Last weekend was a really busy one for me.
Friday night, Bill and I were invited to a dinner hosted by the Erskine Wood family at their home on the Columbia River. They have held this dinner for the last several years to welcome the Nez Perce tribe to Vancouver. Pat Jollota was invited to attend and she was allowed to bring guests so she took us there. There is a longstanding history between the Wood family and the Nez Perce tribe. Erskine's great grandfather befriended Chief Joseph and his son, also named Erskine, was sent to live with Chief Joseph for two seasons. Later, Erskine would invite the Nez Perce to his home-the same one we had dinner at-when they had business to attend to in Portland.
When Erskine lived with Chief Joseph, he asked the Chief what he wanted for a thank you gift and the response was a stallion. The young man didn't tell his father and always regretted that the promise was never fulfilled. Twenty years ago, his descendants purchased an Appaloosa stallion to present to the tribe in the Wallowa Mountains. Since that time, the family has befriended members of the tribe and welcome them as old friends and continue the tradition started by their grandfathers.
The evening was so pleasant that we decided to eat outside. As we ate, we watched some osprey in their nest on the river. That provided some pleasant entertainment during dinner. Later, the drummers started singing and gifts were presented. They also asked Sage--a member of the Wood family-to drum with them.
For the last twenty years, the Nez Perce have come to Vancouver to hold a memorial ceremony. The Chief Red Heart Band was imprisoned at Vancouver Barracks from 1877-1878. They didn't fight. They just wanted to stay on their land. While they were imprisoned, the two year old son of Little Bear died. In 1998, Mayor Royce Pollard reached out to the Nez Perce asking if they were interested in a reconciliation ceremony between them, the city and the Army. The tribe had reservations about it but it apparently was a good experience because they have been coming back every year since then.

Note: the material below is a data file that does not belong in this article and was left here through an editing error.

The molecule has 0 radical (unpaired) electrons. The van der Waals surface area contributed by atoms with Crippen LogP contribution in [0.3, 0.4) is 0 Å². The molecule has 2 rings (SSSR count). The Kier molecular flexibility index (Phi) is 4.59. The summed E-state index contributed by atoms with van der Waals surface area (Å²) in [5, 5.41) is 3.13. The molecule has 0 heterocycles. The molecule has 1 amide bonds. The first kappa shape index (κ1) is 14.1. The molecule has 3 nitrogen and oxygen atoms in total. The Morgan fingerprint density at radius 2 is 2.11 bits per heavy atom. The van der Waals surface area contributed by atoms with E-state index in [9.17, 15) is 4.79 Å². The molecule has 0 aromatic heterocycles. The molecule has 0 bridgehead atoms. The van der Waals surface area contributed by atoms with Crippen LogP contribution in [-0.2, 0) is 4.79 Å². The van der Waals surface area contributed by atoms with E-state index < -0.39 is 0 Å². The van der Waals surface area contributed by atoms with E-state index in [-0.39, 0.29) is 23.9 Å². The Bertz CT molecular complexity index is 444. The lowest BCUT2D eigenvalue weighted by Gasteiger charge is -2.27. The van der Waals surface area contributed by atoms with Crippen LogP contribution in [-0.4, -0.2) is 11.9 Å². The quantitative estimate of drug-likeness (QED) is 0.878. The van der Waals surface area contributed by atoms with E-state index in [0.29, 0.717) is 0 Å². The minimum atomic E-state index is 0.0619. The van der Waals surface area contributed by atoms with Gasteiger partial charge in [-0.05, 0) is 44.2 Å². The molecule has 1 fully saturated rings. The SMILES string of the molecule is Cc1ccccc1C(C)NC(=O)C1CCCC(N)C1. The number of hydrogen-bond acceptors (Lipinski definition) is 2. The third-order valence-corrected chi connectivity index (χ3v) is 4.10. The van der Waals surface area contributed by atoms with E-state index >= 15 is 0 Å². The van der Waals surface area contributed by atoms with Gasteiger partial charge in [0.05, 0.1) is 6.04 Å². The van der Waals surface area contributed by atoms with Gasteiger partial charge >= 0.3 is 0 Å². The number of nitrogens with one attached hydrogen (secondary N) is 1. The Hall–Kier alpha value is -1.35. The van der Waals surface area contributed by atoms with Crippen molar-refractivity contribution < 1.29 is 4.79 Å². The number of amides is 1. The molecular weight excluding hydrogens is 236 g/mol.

I have been to one other ceremony. I don't remember when. But the ceremony consists of honoring those that were imprisoned there and the baby that died. Gifts are always given to the youngest child and a two year old child that attends the ceremony. When Sage (the young man I mentioned that was asked to be an honorary drummer) was a young baby, he was the one to receive the Indian baby blanket that year. Veterans are honored and given gifts. There is a Riderless Horse ceremony, smoking of the peace pipe, etc. It was raining so hard just prior to the ceremony that I almost didn't go at all. And the riders didn't wear their ceremonial headdresses and attire so that they wouldn't get ruined. That was a little disappointing from a selfish photographic standpoint but certainly understandable.
I wanted to go to the meal put on after the ceremony and I did wait for awhile but with as much as I had going on that day, I ended up leaving before the meal was served.
Saturday night was the Share Gala at Warehouse 23. Bill works with them frequently on videos for their fundraising events so we got a table and invited a few friends. The theme was Vintage Vegas which was fun. There were performances by a local talent who does music from that time period as well as from the Fabulous Brunettes-a group of women who made a comeback from their Glamorous Gams competition a few years ago-and a Vancouver Rat Pack that included our mayor and a mayoral candidate this year. They had gaming tables for script setup after the dinner and auction were done as well. Fun evening.
Very busy but very fun weekend!